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Why It Feels Good to Be a Gangster – an Investiture

Pictured, from left to right: George Petrie, Mike Donahue, and John Heisman. No. Wait. That’s the Geto Boys.

I’ve caught a lot of flack over the past couple of weeks over my newest (NSFW) Auburn football video, almost entirely from fellow Auburn fans. My six minute and seventeen second self-proclaimed masterpiece — my entire summer’s work — was good enough to help earn me a regular column here at the Reader, but it did not please the masses. Why? Not because the clip selections were poor, or because of the “timing and subtleties” of what Jeremy called my “spot-on editing”, or because the video was unoriginal, uninspired, or uninteresting.

No, some people disliked the video because they didn’t like seeing members of the football team being portrayed as “gangsters”.

As one commenter put it: “Is that what Auburn’s all about? Being gangster?”

The answer, of course, is a resounding “YES”.

I responded by challenging the commenter to listen closely to the song’s lyrics, and told him that they might as well be the Auburn Creed. I bet he thought I was kidding.

I wasn’t.

I’ll spare you all the profanity (and there’s a lot of it), but the song basically disputes the modern stereotype of a “gangster” and insists that “real gangsters” actually have very different characteristics. (Of course, by ‘modern’ I mean 1992, and by ‘different characteristics’ I mean basic moral values.) The ballad describes the “real gangsters” as modern-day (again, 1992) heroes, who are “up 365 and 24/7”, who feed the poor and help them pay their bills, and who can apparently drive a convertible Mercedes Benz and a black 1964 Chevrolet Impala at the same time.

Why wouldn’t we want someone like that on our football team?

The song describes “real gangsters” as truth-tellers who don’t start fights, who never run from anything, who never boast or insult others, who come in all shapes and colors, and who live for the Lord. Sound familiar?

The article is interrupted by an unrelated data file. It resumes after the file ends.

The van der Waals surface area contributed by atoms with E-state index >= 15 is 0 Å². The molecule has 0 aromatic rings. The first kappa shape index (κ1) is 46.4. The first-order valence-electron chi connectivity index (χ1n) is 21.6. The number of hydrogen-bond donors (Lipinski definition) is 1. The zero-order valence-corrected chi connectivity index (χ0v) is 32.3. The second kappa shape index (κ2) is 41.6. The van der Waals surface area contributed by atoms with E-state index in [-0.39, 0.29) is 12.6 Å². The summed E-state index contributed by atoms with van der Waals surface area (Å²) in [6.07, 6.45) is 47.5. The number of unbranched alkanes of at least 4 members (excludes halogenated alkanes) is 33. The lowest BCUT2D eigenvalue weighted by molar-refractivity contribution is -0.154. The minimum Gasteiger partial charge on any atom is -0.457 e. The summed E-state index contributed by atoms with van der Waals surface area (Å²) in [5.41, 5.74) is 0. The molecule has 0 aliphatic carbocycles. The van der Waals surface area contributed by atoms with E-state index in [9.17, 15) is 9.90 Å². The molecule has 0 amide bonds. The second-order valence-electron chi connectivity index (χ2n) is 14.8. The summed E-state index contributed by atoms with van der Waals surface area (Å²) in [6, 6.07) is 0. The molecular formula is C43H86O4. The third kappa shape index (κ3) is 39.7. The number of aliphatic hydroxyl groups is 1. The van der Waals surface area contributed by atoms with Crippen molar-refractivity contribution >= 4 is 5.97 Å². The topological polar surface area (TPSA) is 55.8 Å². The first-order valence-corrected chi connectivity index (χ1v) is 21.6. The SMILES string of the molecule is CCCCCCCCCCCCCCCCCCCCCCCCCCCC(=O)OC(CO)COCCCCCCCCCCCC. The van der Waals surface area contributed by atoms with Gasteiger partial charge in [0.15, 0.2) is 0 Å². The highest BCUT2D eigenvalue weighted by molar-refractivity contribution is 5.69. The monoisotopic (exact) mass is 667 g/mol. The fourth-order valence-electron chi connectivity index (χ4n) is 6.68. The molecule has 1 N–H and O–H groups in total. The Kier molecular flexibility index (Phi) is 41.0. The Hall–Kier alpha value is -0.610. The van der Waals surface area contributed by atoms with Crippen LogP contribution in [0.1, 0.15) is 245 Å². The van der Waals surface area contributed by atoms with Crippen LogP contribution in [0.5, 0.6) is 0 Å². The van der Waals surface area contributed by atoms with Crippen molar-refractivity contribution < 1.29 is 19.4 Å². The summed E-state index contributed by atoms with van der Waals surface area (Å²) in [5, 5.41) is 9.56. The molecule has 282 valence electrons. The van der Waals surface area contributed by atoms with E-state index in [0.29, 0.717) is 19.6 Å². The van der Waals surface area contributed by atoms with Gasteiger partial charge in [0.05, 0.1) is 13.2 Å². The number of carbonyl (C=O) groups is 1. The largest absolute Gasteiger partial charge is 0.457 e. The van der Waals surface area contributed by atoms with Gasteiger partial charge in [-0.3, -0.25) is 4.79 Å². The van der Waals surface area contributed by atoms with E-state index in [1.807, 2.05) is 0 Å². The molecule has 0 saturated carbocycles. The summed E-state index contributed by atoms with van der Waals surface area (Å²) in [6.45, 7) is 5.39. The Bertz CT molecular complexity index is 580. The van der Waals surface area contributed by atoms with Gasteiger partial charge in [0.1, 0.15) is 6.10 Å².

With this in mind, the question quickly turns from “Does this song represent Auburn men and women well?” to “Has any song ever represented Auburn men and women as well as this one?”

The answer, in my book at least, is no. If there was a song that more accurately represented to me everything that Auburn stands for, then I would have used that song. What I’m saying is that the song isn’t just an excusable or tolerable representation of Auburn, but it’s actually the perfect one.

Maybe I’m just entirely too new school. But, hey, these days, the Auburn Man might be a new school kind of guy. Never mind that Ben Tate and Craig Stevens gave the video their nods of approval. That probably isn’t surprising in an era where a few rounds of NCAA 11 is basically a rite of passage on this team. These days, it’s easier to count the players on the team that don’t have a Twitter account as opposed to those that do.

Auburn is growing and changing, each and every day. That’s not too hard to believe, especially when you consider that the majority of the town’s population is almost completely different from what it was five years ago, and will be almost completely different five years from now. It’s probably a little hard to keep up with. (Especially if you, y’know, don’t have an Xbox.)

I’d like to think that’s why I’m here. And why I’ll be here, every week, letting you know what the view of Auburn 2010 is like from right here on Cox Street. And what it’s like from Haley, and from the front porch of Chick-fil-a, and what it’s like on the Fridays before gameday and the Sundays after. Maybe being a current student will make my perspective a little more interesting. And maybe being a third generation one will give it a little more value.

Meanwhile, just enjoy the fact that in that song, and in my video, a “gangster” is described as a strong, caring, humble, wise, and all-around perfect man… and that Auburn fans are worried that that comparison isn’t flattering enough. Says a lot about what an Auburn Man really is, doesn’t it?  It feels good to be one.

Also, please enjoy that the song doesn’t brag about things in the past that may or may not have actually happened. (I’m looking at you, Alabama… and you too, Vanilla Ice.)

See you next week.

Justin Lee is a third generation Auburn man and proudly makes maybe the third best Auburn music videos on the internet today. In his spare time, he is a sophomore at Auburn, majoring in journalism. Curse him at [email protected].

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